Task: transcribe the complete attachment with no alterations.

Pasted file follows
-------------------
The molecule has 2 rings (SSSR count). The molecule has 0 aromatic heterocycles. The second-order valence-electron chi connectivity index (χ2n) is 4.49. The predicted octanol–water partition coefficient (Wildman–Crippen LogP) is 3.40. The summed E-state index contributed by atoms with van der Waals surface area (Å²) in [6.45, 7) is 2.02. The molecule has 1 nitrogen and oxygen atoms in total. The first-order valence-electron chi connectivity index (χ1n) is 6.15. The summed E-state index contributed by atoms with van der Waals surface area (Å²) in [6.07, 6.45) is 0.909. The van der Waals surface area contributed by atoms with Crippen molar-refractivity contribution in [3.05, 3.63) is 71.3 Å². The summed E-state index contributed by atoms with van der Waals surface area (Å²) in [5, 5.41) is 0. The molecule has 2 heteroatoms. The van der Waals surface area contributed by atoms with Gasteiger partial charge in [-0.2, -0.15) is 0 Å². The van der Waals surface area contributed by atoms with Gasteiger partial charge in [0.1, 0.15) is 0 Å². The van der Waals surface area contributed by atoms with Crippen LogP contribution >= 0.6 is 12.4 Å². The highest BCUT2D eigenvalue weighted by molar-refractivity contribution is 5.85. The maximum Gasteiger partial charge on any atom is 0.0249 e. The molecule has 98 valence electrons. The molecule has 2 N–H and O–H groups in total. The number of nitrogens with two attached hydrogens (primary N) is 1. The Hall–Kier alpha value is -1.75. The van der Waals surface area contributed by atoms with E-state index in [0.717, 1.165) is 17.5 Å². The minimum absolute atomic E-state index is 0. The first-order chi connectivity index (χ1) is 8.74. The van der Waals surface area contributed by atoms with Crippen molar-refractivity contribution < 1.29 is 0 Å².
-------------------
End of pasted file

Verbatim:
The molecule has 2 rings (SSSR count). The molecule has 0 aromatic heterocycles. The second-order valence-electron chi connectivity index (χ2n) is 4.49. The predicted octanol–water partition coefficient (Wildman–Crippen LogP) is 3.40. The summed E-state index contributed by atoms with van der Waals surface area (Å²) in [6.45, 7) is 2.02. The molecule has 1 nitrogen and oxygen atoms in total. The first-order valence-electron chi connectivity index (χ1n) is 6.15. The summed E-state index contributed by atoms with van der Waals surface area (Å²) in [6.07, 6.45) is 0.909. The van der Waals surface area contributed by atoms with Crippen molar-refractivity contribution in [3.05, 3.63) is 71.3 Å². The summed E-state index contributed by atoms with van der Waals surface area (Å²) in [5, 5.41) is 0. The molecule has 2 heteroatoms. The van der Waals surface area contributed by atoms with Gasteiger partial charge in [-0.2, -0.15) is 0 Å². The van der Waals surface area contributed by atoms with Gasteiger partial charge in [0.1, 0.15) is 0 Å². The van der Waals surface area contributed by atoms with Crippen LogP contribution >= 0.6 is 12.4 Å². The highest BCUT2D eigenvalue weighted by molar-refractivity contribution is 5.85. The maximum Gasteiger partial charge on any atom is 0.0249 e. The molecule has 98 valence electrons. The molecule has 2 N–H and O–H groups in total. The number of nitrogens with two attached hydrogens (primary N) is 1. The Hall–Kier alpha value is -1.75. The van der Waals surface area contributed by atoms with E-state index in [0.717, 1.165) is 17.5 Å². The minimum absolute atomic E-state index is 0. The first-order chi connectivity index (χ1) is 8.74. The van der Waals surface area contributed by atoms with Crippen molar-refractivity contribution < 1.29 is 0 Å².